• This is all really great stuff! Are producers adopting these practices?? • Some components like legume rotations are well adopted • Controlled traffic is gradually being accepted • There has been some reduction in tillage BUT – Dealing with a large trash blanket and a relatively short time frame between crops is problematic© The State of Queensland, Department of Employment, Economic Development and Innovation, 2011 14
    • How do you handle this amount of trash and cycle between cane harvest and legume planting? Trash yield relative to cane yield 13.0 12.0 Trash blanket (T/ha) 11.0 Typically there is 7 -12 t/ha of 10.0 cane trash post harvest of the 9.0 final ratoon 8.0 7.0 6.0 40 60 80 100 120 140 Cane Harvested (T/ha)© The State of Queensland, Department of Employment, Economic Development and Innovation, 2011 15
    • Trash Management option 1: Retain GCTB© The State of Queensland, Department of Employment, Economic Development and Innovation, 2011 16
    • 2 passes with Rotary hoe Then a deep ripping A final rotary hoe operation will occur pre-plant to provide a good seed-bed. Hardly minimum tillage system!© The State of Queensland, Department of Employment, Economic Development and Innovation, 2011 17
    • Trash management option 2: Bale the trash© The State of Queensland, Department of Employment, Economic Development and Innovation, 2011 18
    • Baling trash allows for a reduction in tillage • However aggressive tillage equipment is still utilized • Exporting nutrients and organic matter out of the farming system Nutrients in Cane Trash (Relative to cane yield) 120 100 Kg of nutrients / ha 80 60 40 20 0 0 20 40 60 80 100 120 140 Cane yield Nitrogen Phosphorous Potassium Calcium Magnesium Sulphur© The State of Queensland, Department of Employment, Economic Development and Innovation, 2011 19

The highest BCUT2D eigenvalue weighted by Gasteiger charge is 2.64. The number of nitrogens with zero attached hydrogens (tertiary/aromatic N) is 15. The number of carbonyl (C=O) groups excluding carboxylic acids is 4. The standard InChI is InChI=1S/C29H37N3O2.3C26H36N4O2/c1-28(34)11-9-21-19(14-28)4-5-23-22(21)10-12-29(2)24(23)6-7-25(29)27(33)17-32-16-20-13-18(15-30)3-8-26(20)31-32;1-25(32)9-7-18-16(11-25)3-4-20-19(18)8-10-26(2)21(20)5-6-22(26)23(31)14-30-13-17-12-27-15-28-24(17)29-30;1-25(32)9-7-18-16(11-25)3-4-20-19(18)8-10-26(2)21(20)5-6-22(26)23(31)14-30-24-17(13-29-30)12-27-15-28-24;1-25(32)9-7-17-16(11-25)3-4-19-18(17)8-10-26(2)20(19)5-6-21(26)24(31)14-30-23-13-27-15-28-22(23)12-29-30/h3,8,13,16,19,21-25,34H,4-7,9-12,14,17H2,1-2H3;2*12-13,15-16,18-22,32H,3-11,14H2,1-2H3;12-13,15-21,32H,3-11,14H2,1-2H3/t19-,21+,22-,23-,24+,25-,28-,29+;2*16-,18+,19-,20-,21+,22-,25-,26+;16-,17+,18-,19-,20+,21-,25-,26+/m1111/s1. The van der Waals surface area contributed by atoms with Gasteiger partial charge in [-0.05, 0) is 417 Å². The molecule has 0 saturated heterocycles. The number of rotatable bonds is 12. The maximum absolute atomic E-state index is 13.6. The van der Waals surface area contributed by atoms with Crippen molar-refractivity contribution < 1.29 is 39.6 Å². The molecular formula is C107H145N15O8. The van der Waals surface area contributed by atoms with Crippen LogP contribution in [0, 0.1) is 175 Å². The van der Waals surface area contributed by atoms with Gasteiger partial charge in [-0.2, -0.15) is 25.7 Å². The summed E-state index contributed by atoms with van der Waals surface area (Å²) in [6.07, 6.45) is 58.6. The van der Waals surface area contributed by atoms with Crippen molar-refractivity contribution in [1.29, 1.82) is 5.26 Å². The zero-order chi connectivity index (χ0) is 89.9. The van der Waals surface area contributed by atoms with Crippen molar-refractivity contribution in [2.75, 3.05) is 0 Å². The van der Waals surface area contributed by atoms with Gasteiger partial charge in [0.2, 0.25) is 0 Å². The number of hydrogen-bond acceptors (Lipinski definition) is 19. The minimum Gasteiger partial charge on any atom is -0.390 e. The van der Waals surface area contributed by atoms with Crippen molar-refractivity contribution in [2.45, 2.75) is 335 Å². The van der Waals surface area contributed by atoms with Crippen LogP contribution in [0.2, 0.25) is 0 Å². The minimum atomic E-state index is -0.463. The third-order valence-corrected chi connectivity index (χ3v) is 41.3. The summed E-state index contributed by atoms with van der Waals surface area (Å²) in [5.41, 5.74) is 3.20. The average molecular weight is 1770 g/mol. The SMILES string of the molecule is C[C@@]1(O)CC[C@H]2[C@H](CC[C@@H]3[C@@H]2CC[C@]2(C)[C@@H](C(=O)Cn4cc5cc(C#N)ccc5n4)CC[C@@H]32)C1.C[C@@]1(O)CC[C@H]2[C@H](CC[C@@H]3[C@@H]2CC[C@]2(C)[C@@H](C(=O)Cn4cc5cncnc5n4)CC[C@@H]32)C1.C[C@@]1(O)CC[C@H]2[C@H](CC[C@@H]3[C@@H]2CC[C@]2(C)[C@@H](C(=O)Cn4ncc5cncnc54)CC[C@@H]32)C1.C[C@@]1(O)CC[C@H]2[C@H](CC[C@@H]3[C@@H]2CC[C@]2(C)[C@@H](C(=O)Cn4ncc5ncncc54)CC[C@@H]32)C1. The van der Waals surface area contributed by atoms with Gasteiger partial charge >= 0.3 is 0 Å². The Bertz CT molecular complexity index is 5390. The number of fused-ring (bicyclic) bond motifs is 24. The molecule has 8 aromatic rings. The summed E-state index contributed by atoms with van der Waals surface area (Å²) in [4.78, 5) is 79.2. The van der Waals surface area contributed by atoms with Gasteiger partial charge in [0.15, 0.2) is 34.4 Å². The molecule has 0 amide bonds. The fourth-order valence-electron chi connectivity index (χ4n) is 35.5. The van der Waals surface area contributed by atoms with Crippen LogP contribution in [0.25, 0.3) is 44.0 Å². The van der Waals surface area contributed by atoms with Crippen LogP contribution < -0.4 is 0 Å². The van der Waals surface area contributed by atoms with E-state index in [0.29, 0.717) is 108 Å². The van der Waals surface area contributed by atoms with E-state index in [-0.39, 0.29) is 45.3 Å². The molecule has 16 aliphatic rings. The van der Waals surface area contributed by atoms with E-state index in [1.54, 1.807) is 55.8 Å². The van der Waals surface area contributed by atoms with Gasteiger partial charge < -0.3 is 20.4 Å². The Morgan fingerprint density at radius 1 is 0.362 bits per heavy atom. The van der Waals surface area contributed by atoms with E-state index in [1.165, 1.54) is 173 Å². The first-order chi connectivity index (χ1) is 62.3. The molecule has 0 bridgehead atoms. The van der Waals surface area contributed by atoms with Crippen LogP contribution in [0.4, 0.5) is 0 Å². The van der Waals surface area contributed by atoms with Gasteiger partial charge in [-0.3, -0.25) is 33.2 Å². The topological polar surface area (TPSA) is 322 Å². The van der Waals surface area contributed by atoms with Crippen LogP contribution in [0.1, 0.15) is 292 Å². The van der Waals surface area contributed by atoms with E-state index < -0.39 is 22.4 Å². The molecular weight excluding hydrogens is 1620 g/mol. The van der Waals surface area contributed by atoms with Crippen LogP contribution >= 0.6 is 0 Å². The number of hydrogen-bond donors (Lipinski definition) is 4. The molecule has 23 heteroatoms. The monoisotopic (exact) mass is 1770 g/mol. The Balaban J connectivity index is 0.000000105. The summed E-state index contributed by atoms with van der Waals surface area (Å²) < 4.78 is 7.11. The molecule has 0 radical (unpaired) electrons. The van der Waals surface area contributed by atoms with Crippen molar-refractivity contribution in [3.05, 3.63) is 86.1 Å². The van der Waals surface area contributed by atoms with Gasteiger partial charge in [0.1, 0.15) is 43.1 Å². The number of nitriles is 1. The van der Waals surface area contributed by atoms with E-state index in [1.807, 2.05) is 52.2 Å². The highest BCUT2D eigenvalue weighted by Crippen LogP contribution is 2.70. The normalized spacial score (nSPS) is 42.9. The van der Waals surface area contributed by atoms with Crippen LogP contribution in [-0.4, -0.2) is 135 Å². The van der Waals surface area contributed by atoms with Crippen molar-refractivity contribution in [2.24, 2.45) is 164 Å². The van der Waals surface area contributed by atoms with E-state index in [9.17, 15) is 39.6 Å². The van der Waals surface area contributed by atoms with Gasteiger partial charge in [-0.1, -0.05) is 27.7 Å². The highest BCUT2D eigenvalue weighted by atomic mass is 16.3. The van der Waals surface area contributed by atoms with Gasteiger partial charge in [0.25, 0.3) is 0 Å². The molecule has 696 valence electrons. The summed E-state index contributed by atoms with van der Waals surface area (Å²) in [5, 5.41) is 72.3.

• Trash management option 3: Burn trash Most of the nutrients other than N are retained yet complete loss on organic matter Allows a reduction in tillage compared to the full trash model© The State of Queensland, Department of Employment, Economic Development and Innovation, 2011 20
    • How we manage cane trash and tillage will have a large impact on the farming system • Remember the New Farming System has Trash retention, reduced tillage, legume rotations! • Removal of trash and use of aggressive tillage equipment will REDUCE the potential soil health benefits that the New Farming System can deliver© The State of Queensland, Department of Employment, Economic Development and Innovation, 2011 21